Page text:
Compensation for crime victims: the Québec Ombudsman recommends management that is more effective and better tailored to victims’ needs

  • September 15, 2016

Québec City, September 15, 2016 – Today the Québec Ombudsman released an investigation report presenting its findings and recommendations concerning the public compensation system for crime victims (IVAC). 

In 2014 alone, 75,063 offences against the person were reported in Québec. This goes to show the extent of this phenomenon. The victims of some of these criminal offences qualify for the public compensation system, created in 1972, when the Crime Victims Compensation Act became law. Québec’s Minister of Justice is responsible for enforcing the Act, while the system’s administration is entrusted to IVAC, which is part of the Commission des normes, de l’équité, de la santé et de la sécurité du travail.

As Ombudsperson Raymonde Saint-Germain sees it, "crime has many faces, and often the outcome is deeply injured victims. Their vulnerability after the fact calls for a swift, empathetic and effective response from IVAC so that they, having qualified, can be given the best care. The investigation we carried out showed that, unfortunately, this isn’t always the case."

While in favour of an update of the Crime Victims Compensation Act, the Québec Ombudsman feels that action must be taken immediately because improvements can be made by working within the current legal framework without anything else having to be done. In its investigation report, the Québec Ombudsman homes in on the main problems that need correcting. 

Long wait times

Several steps are involved in processing benefit applications—eligibility, needs assessment, medical opinion, decision—and the delays pile up so that the reply can be delayed by several weeks if not months. Meanwhile, victims may be waiting for an income replacement indemnity or indispensable assistance such as therapy.

Gaps in information to victims

Information that makes it possible for victims to understand how assistance works and the conditions for receiving it is incomplete. Similarly, when an application for benefits is turned down, the notice of refusal is often terse and sketchy concerning the grounds for the conclusion. Without details as to the basis for the refusal, victims are unable to contest the decision or properly exercise the recourse available to them. 

Access to the system and to services and indemnities

Often IVAC favours a restrictive interpretation of the Crime Victims Compensation Act, applies it rigidly or imposes conditions not found in it. For example, sometimes victims must prove not only that the crime really occurred, but also prove the exact circumstances of the crime, including motive. This goes far beyond what the Act requires. 

Another example: according to the Crime Victims Compensation Act, an application for benefits must be made within two years “of the occurrence of the material damage or the injury suffered by the victim, or of his death.” “The occurrence” is the moment the victim becomes aware of the damage suffered and of its probable connection with the criminal offence. But, in many cases, IVAC considers that the clock starts ticking with victims’ first serious physical injury, even if victims say that they became aware recently of a psychological injury stemming from the same crime. One of the results is that victims whose psychological injuries emerge later or who become aware of them only later are denied access to the system.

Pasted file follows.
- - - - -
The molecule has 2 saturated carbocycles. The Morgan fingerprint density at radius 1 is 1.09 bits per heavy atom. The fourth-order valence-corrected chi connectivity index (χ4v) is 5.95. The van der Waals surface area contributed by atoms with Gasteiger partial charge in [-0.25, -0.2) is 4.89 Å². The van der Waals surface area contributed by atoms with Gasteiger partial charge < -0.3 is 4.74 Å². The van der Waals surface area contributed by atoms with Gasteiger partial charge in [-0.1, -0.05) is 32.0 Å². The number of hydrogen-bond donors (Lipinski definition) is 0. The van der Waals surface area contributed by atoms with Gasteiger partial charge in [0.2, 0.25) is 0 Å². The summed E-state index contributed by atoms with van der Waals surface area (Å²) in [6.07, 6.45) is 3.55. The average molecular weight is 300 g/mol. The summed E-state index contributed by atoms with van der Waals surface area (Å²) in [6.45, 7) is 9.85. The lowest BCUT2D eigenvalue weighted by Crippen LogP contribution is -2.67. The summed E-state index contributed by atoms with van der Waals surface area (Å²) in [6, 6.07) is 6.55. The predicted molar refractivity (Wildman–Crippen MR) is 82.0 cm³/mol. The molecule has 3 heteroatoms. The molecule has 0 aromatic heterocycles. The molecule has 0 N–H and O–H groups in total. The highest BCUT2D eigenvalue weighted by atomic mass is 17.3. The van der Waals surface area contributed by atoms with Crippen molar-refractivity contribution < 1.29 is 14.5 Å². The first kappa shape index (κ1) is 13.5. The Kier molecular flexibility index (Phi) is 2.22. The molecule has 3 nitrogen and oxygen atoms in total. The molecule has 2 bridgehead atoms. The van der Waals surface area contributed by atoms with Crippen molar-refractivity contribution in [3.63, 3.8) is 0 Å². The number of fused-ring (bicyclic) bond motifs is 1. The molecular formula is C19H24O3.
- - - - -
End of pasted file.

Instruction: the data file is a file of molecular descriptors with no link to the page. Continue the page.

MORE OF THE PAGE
Furthermore, the Act provides that, after the two-year deadline, victims can still prove on any valid grounds that they have not renounced the right to avail themselves of the benefits of the plan. However, generally the only reason IVAC accepts for allowing a late application is the fact that it was impossible for the claimant to act sooner—a very demanding requirement. In the Québec Ombudsman’s opinion, this approach is inconsistent with the spirit of a public system that has a social and reparatory purpose that calls for broader and more liberal interpretation along with flexible application. 

The investigation report brings into focus several other problems with the administration of the compensation system. With a view to solutions, the Québec Ombudsman made 33 recommendations that could be implemented without changing the current legal framework. They are aimed mainly at:

  • reducing the wait time at every stage of application processing;
  • ensuring access to the system and to services and indemnities by allowing the applicable laws their full breadth;
  • improving information quality and clarity so that victims are given greater support for the compensation process;
  • systematically contact every victim verbally concerning needs assessment;
  • when a decision is not in the victim’s favour, providing clear and sufficient explanations as to why the application was not approved so that victims understand the grounds for refusal and are able to properly exercise recourse if need be;
  • making the decisional process more rigorous, especially concerning Bureau médical opinions that are contrary to those of the professionals whom the victims saw;
  • allowing reconsideration of faulty decisions in certain situations, in accordance with the Workers’ Compensation Act and Supreme Court criteria, so as to prevent reliance on the courts.

The Québec Ombudsman feels that if the recommendations of the report are implemented, administration of the system will be more in sync with victims’ needs and mindful of the context that led victims to need help in the first place.

Report (PDF Summary, 222,4 KB): Compensation for crime victims: for effective and prompt management of vulnerable people

– 30 –

Press relations:

Carole-Anne Huot, 418 646-7143/418 925-7994